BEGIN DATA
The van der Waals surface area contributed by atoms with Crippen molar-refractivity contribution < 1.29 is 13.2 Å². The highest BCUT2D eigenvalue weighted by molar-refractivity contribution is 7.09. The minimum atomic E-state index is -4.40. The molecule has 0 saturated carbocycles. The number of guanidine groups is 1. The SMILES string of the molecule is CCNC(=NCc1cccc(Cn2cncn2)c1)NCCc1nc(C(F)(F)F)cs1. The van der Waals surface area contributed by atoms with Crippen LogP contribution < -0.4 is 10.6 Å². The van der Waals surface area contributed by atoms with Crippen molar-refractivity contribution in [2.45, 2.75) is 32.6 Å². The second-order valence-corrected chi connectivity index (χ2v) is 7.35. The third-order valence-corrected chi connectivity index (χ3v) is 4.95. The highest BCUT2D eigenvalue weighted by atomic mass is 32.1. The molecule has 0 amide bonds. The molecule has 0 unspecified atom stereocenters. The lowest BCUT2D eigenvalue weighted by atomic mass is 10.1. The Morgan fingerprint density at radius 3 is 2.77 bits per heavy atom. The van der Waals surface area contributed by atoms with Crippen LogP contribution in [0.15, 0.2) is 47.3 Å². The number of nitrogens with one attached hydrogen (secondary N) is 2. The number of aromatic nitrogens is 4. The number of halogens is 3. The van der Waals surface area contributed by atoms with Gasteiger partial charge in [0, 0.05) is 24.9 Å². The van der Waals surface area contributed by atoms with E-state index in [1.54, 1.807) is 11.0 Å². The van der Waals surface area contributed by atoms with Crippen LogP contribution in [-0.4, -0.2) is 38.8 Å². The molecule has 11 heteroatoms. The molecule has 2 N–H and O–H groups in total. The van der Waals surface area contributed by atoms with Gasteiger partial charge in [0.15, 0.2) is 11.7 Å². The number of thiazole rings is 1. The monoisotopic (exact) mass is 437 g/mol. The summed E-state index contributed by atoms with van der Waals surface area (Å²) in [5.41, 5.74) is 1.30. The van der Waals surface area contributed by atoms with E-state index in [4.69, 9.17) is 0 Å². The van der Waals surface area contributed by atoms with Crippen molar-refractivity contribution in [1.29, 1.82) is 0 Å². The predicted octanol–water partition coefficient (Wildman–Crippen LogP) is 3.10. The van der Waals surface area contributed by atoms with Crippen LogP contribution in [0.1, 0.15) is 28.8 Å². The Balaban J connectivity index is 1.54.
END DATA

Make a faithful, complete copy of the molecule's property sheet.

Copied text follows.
The van der Waals surface area contributed by atoms with Crippen molar-refractivity contribution < 1.29 is 13.2 Å². The highest BCUT2D eigenvalue weighted by molar-refractivity contribution is 7.09. The minimum atomic E-state index is -4.40. The molecule has 0 saturated carbocycles. The number of guanidine groups is 1. The SMILES string of the molecule is CCNC(=NCc1cccc(Cn2cncn2)c1)NCCc1nc(C(F)(F)F)cs1. The van der Waals surface area contributed by atoms with Crippen LogP contribution < -0.4 is 10.6 Å². The van der Waals surface area contributed by atoms with Crippen molar-refractivity contribution in [2.45, 2.75) is 32.6 Å². The second-order valence-corrected chi connectivity index (χ2v) is 7.35. The third-order valence-corrected chi connectivity index (χ3v) is 4.95. The highest BCUT2D eigenvalue weighted by atomic mass is 32.1. The molecule has 0 amide bonds. The molecule has 0 unspecified atom stereocenters. The lowest BCUT2D eigenvalue weighted by atomic mass is 10.1. The Morgan fingerprint density at radius 3 is 2.77 bits per heavy atom. The van der Waals surface area contributed by atoms with Crippen LogP contribution in [0.15, 0.2) is 47.3 Å². The number of nitrogens with one attached hydrogen (secondary N) is 2. The number of aromatic nitrogens is 4. The number of halogens is 3. The van der Waals surface area contributed by atoms with Gasteiger partial charge in [0, 0.05) is 24.9 Å². The van der Waals surface area contributed by atoms with E-state index in [1.54, 1.807) is 11.0 Å². The van der Waals surface area contributed by atoms with Crippen LogP contribution in [-0.4, -0.2) is 38.8 Å². The molecule has 11 heteroatoms. The molecule has 2 N–H and O–H groups in total. The van der Waals surface area contributed by atoms with Gasteiger partial charge in [0.15, 0.2) is 11.7 Å². The number of thiazole rings is 1. The monoisotopic (exact) mass is 437 g/mol. The summed E-state index contributed by atoms with van der Waals surface area (Å²) in [5.41, 5.74) is 1.30. The van der Waals surface area contributed by atoms with E-state index in [4.69, 9.17) is 0 Å². The van der Waals surface area contributed by atoms with Crippen molar-refractivity contribution in [1.29, 1.82) is 0 Å². The predicted octanol–water partition coefficient (Wildman–Crippen LogP) is 3.10. The van der Waals surface area contributed by atoms with Crippen LogP contribution in [0.1, 0.15) is 28.8 Å². The Balaban J connectivity index is 1.54.